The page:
Here’s What Cuba’s Car Scene Looks Like In 2017

Cuba feels more in flux now than it has in decades. Fidel Castro’s death, the repeal of the “wet foot, dry foot” policy and eased restrictions on capitalism mean rapid changes for a country distinctly shaped by a Cold War that ended decades ago. At the same time airplanes full of tourists are landing in Cuba on direct flights from the U.S. for the first time in decades, opening up a floodgate of incoming dollars. So where does that leave Cuba’s eclectic assortment of cars?

There’s been some progress in expanding access to personal transportation in Cuba, but it has been halting. In 2014 the government abolished a system that required citizens to attain a permit to buy a car, and loosened restrictions on new car imports. The new system fell flat when markups equating to four to five times the base price left supposedly cheap cars, like a Peugeot hatchback, with an astronomical price of $85,000 U.S. In a country where a good state job pays $20 a month, a new car would not be a realistic goal within 100 lifetimes of saving for most Cubans.

I went down to Cuba recently, and while I was there I decided to take stock of the country’s famously unique car culture. Roughly the three times the size of the New York metropolitan area and with a population of 11 million, there are an estimated 60,000 pre-1959 American cars still plying the Cuban streets. An easing of the U.S. embargo could could have dramatic effects on the overall Cuban automotive landscape.

Original American Classics

What I found is that the majority of vehicles in Cuba tend to fall into five categories: original American classics, non-original American classics, Russian cars and trucks, newer Chinese/Korean/Japanese vehicles, and European cars—the latter being the smallest percentage.

Cubans are proud car owners, and yes, to maintain an American car for 50 years or more is a feat worthy of pride. Any given parking lot or square in Old Havana is a spilled Skittles bag of brightly colored metal, and every street echoes the deep thrum of Cadillacs, Chevys, Dodges, Buicks, Fords and more that originally rolled out of Detroit half a century ago. Most of the best-looking chromed-up convertibles and coupes are on full-time tourist duty, cruising the Malecon from Old Havana to Miramar night and day.

Originality is key, since foreign tourists, myself included, always want the authentic experience. Absorbing the curved and blistered beauty of these classics, I began to pay more attention to the rougher-looking classics and the fact that the sound of their engines in many cases was quite different from the deep GUG-GUG of the originals. Original American classics are coveted and in most cases are on tourist duty. Without an official tally it’s impossible to know exact numbers of originals vs non-originals, but to my eye and ear the originals seems to be more popular in touristy areas (duh).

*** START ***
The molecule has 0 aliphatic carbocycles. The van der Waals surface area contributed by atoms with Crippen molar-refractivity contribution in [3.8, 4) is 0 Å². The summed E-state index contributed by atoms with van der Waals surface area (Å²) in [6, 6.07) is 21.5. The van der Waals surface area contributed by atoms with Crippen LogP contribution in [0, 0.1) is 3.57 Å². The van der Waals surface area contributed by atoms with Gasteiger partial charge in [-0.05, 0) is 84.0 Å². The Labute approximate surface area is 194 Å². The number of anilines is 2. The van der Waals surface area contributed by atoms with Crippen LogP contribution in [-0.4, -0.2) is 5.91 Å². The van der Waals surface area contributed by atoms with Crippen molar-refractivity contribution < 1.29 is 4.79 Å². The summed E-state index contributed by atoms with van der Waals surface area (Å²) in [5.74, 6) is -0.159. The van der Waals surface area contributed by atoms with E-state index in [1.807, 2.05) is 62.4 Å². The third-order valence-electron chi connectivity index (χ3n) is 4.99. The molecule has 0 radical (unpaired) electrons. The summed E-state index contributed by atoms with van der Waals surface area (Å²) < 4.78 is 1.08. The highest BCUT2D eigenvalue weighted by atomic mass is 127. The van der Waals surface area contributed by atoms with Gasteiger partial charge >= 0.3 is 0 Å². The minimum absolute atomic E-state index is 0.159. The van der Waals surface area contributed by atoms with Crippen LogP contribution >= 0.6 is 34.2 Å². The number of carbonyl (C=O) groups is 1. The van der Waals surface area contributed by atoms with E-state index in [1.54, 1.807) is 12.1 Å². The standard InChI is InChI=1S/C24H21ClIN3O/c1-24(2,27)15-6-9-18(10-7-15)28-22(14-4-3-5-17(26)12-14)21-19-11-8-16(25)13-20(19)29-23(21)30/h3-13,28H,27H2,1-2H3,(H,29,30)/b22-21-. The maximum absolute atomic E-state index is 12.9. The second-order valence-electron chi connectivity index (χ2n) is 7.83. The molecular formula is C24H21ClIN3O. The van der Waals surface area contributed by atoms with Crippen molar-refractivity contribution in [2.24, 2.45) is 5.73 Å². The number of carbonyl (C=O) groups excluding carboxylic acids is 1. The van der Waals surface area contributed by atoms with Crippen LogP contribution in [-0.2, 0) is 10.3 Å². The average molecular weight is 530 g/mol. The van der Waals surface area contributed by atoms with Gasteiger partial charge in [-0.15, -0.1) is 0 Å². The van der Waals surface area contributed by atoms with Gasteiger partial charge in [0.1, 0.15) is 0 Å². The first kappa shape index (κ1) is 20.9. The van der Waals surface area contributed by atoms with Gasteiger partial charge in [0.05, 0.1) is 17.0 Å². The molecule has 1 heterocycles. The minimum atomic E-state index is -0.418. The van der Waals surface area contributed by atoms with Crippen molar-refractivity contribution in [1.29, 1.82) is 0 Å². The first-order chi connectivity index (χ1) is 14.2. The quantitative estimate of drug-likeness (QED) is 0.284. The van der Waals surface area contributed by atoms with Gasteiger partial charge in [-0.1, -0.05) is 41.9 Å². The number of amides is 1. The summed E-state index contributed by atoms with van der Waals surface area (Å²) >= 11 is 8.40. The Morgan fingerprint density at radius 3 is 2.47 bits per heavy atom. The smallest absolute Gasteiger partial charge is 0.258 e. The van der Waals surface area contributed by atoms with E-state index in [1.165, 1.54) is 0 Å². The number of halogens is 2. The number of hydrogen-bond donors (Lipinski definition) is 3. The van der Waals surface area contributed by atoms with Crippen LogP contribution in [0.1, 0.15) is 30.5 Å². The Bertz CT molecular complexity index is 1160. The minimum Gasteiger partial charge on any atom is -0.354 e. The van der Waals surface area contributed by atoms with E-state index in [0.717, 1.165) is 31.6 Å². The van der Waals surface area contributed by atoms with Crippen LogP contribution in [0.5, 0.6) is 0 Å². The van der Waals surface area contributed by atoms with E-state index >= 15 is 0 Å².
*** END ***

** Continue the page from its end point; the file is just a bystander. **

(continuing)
Regardless of political changes, we can assume these original American classics will remain part of Cuba’s automotive workforce. Like stagecoaches on a dude ranch, these cars have become a part of Cuba’s identity that visitors want to see and experience. These original cars also earn well for their owners.

Non-Original American Classics

But there’s another, maybe better story beyond the postcard-perfect 1956 Ford Sunliners or the 1957 Chevy Bel Airs. Outside the touristy areas of Old Havana you see many more American classics, but in much rougher condition.

These are the daily drivers, the backbone of Cuba’s personal transportation fleet. Many do remain with their original engine and transmissions, but many others have been gutted and adapted in favor of newer Hyundai diesel engines. And some of those original V8 engines have been replaced by diesel motors from Russian cars, or even boats. Gas is very expensive in Cuba while diesel costs only about half as much.

My ear became keenly tuned to the idle sound when encountering any American classic, more than half the time I was greeted to the unmistakable clatter of a diesel engine at idle. There were whole shops dedicated to fitting and fabricating newer, smaller, more efficient Korean engines and differentials to massive American classics. These non-originals are more likely to be customized on the interior as well. A peek inside in many cases revealed a DVD player sitting in the dash and various festive LED lights, a fascinating intersection of old and new that would have American classic car purists pulling their hair out.

A dissolved U.S. embargo could flood the Cuban market with relatively cheap new American cars, which could in turn greatly reduce the numbers of these pre-revolution Franken-cars. As more new cars enter Cuba these jerry-rigged American classics will inevitably be passed down and essentially run into the ground. To think that Cuba’s current youth may find transportation freedom in an inherited or gifted Hyundai powered 1953 Plymouth is a romantic thought indeed.

Russian Cars & Trucks